The Health Protection Surveillance Centre has today been informed that 17 patients diagnosed with COVID-19 in Ireland have died.
8 of the deaths were located in the east of the country, 3 in the south, 3 in the north-west and 3 in the west of the country.
The patients included 4 females and 13 males and the median age of today’s reported deaths is 84.
8 patients of the patients had underlying health conditions.
It brings to 71 the number of COVID-19 related deaths in Ireland.
325 new cases of COVID-19 have been confirmed in Ireland today, including 6 in Clare, which means 40 cases have been recorded in this county so far, and 3,235 nationally.
The HSE is now working to identify any contacts the patients may have had to provide them with information and advice to prevent further spread.
To date, 30,213 tests have been carried out in laboratories across the country, as of midnight, Monday 30 March.
Over the past week, the positivity rate for tests carried out increased from 6% to 15%.
The National Public Health Emergency Team met today and made a number of recommendations.
These include that there should be a focus on contact tracing on suspect cases within prioritised groups. The HPSC is to update guidance to GPs and contact tracing teams.
Contact tracing will encompass the period from 48 hours prior to the onset of symptoms given the risk of asymptomatic transmission.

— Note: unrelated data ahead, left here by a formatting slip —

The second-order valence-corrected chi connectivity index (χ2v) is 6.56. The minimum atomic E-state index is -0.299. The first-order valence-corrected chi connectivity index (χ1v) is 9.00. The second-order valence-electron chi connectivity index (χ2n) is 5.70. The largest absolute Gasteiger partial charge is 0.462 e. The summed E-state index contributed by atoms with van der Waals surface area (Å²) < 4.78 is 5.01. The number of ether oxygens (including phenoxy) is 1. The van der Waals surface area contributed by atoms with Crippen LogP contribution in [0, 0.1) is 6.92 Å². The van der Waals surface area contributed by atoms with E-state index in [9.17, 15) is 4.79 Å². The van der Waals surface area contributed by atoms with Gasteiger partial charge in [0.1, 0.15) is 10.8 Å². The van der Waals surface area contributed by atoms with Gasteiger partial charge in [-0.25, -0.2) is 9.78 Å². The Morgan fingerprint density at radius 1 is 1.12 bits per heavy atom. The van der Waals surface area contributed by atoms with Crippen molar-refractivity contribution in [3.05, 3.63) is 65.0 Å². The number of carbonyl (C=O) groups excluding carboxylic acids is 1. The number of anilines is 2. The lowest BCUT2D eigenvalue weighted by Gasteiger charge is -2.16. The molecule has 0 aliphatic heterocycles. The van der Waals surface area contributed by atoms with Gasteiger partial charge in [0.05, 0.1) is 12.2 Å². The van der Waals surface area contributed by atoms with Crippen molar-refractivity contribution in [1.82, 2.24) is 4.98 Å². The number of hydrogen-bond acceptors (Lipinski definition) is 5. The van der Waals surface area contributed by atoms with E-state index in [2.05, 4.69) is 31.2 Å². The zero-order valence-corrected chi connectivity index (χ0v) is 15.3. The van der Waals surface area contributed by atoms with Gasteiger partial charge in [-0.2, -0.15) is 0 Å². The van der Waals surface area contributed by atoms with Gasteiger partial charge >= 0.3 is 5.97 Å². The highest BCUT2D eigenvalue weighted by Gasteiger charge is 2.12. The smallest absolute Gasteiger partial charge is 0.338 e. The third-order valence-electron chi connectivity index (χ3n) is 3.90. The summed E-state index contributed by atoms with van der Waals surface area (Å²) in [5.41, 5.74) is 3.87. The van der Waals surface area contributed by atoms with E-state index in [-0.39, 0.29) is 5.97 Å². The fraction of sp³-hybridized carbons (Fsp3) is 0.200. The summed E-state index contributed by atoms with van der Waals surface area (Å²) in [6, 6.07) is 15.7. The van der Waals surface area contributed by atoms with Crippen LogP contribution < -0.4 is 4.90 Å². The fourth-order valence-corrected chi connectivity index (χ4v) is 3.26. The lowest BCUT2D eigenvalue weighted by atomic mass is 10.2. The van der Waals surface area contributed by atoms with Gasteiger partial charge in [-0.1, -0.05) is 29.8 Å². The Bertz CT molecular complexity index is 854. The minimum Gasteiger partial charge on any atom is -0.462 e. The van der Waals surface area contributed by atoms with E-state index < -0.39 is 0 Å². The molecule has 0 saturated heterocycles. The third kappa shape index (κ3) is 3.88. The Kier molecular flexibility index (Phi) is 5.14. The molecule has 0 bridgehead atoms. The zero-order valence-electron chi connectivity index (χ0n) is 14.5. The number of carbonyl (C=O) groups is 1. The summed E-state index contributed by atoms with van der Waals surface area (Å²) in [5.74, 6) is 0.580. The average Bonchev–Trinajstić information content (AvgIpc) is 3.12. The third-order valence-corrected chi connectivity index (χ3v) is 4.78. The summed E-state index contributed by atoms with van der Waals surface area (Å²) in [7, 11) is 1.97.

In response to infections in long term residential care (nursing homes, disability and mental health) and homecare settings, NPHET will work with the HSE to identify a number of measures which can be taken to strengthen support to staff and providers of nursing home care.
Dr. Tony Holohan, Chief Medical Officer, Department of Health, said; “The measures that we have recommended today should significantly enhance the preparedness and response to cases and outbreaks in nursing homes and other residential settings.
“As we have said from the beginning our efforts must be focused on protecting the most vulnerable to COVID-19 and these recommendations announced today seek to achieve this.”
Dr. Ronan Glynn, Deputy Chief Medical Officer, Department of Health, said; “As the number of cases increase we are getting a better picture of our experience of this virus in our community.
“Today we are providing more information on cases in healthcare workers and deaths. We will continue to provide more details as reliable data emerges.”